1. Cultivate good references.
Get to know a few professors well enough that they can write you a strong reference letter. A letter stating, "She was in my class. She sat in the front row. She got 85%." usually isn't worth much. There are many ways for students to get to know professors. Take small upper-level courses in which the professors can get to know you. Ask questions in class or after class. Meet with your professor if you have questions about the course or your career plans or opportunities in your field of study. Check out the Western Work Study Program and Western's Volunteer Program. Consider doing an Honours thesis or independent study course. Consider doing off-campus volunteer work in London. This page contains other good ideas about getting refs.
Grad Students and Post-docs
Get to know professors other than your advisor. For example, have discussions with members of your advisory committee and colleagues that your advisor works closely with. If possible, take the opportunity to work on projects with other faculty members (assuming it won't hamper your degree progress and your advisor doesn't object).
2. Determine who your strongest references will be for the target audience.
Who knows you the best?
Who thinks most highly of you?
Who will carry the most weight with the target audience?
If you are unsure whether your referee thinks highly of you, you may wish to ask, "Can you write a strong letter of recommendation for me?" Most reference letters are positive and differences between candidates fall between the good and the great ones. As a speaker in a grant-writing seminar once said about academic competitions, "everybody is a large egg so you have to be an extra-large egg." Except under unusual circumstances, you should ask for references from your advisor and others who know your research well rather than others who don't. If you do not ask someone who you've recently worked closely with, reviewers may assume it's because that reference would not have been positive.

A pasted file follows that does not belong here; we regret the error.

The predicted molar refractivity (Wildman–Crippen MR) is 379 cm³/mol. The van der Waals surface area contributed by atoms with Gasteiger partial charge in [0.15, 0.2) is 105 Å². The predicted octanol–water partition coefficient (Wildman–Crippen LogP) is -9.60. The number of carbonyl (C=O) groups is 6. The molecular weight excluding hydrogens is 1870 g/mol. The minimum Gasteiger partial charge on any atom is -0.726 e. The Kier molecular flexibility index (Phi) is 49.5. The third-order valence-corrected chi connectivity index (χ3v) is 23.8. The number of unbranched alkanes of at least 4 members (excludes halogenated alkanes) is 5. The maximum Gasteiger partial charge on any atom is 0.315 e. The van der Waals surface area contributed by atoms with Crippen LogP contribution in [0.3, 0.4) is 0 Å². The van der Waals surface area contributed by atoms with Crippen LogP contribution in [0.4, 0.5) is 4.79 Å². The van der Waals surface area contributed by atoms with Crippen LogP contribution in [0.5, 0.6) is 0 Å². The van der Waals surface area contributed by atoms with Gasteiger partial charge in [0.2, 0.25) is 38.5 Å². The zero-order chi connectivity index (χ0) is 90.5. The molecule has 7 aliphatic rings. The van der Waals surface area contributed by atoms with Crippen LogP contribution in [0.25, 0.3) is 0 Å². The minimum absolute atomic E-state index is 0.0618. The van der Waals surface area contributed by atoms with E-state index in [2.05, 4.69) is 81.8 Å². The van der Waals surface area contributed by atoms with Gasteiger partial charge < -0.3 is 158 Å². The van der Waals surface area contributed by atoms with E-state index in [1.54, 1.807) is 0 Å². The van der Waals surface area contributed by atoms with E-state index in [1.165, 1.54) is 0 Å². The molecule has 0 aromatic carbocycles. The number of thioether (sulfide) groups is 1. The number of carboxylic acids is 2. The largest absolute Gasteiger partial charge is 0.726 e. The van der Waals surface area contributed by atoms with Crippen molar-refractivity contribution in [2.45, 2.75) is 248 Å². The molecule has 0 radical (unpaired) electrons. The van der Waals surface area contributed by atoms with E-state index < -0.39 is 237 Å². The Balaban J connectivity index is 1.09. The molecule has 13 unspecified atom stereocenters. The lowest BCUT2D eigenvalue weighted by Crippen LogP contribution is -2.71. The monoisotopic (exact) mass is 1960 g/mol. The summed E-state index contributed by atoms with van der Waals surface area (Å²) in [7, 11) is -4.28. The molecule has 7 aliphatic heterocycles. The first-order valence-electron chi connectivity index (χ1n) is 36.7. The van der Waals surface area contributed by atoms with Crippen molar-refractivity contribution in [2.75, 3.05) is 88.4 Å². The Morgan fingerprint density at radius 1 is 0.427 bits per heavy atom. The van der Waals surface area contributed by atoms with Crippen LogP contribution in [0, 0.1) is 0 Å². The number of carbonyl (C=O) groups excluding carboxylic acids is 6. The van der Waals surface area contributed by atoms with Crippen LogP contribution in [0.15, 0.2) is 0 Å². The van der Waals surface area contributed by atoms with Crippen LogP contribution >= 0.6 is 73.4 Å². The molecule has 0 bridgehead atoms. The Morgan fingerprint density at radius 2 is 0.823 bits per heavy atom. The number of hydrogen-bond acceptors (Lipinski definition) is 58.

If you're applying for grad school, a reference from a professor with whom you have done research will count for a lot more than one from your boss at Walmart.
References from friends and family are useless -- don't bother.
Grad students and Post-docs
For scholarships, particularly at the Ph.D. level, you should ask the people who are most familiar with your research, particularly your recent research. Master's students may not know many professors and may have to ask course instructors and professors who don't know them that well. However, for Ph.D. awards, research counts much more than coursework (whereas, Masters awards tend to weight grades heavily). It is best to ask your advisor plus another professor (e.g., an advisory or thesis committee member) who knows your research work.
3. Ask your referees to write letters, ideally NOT at the last minute. You should give at least two weeks notice from the date the referee needs to send the letter.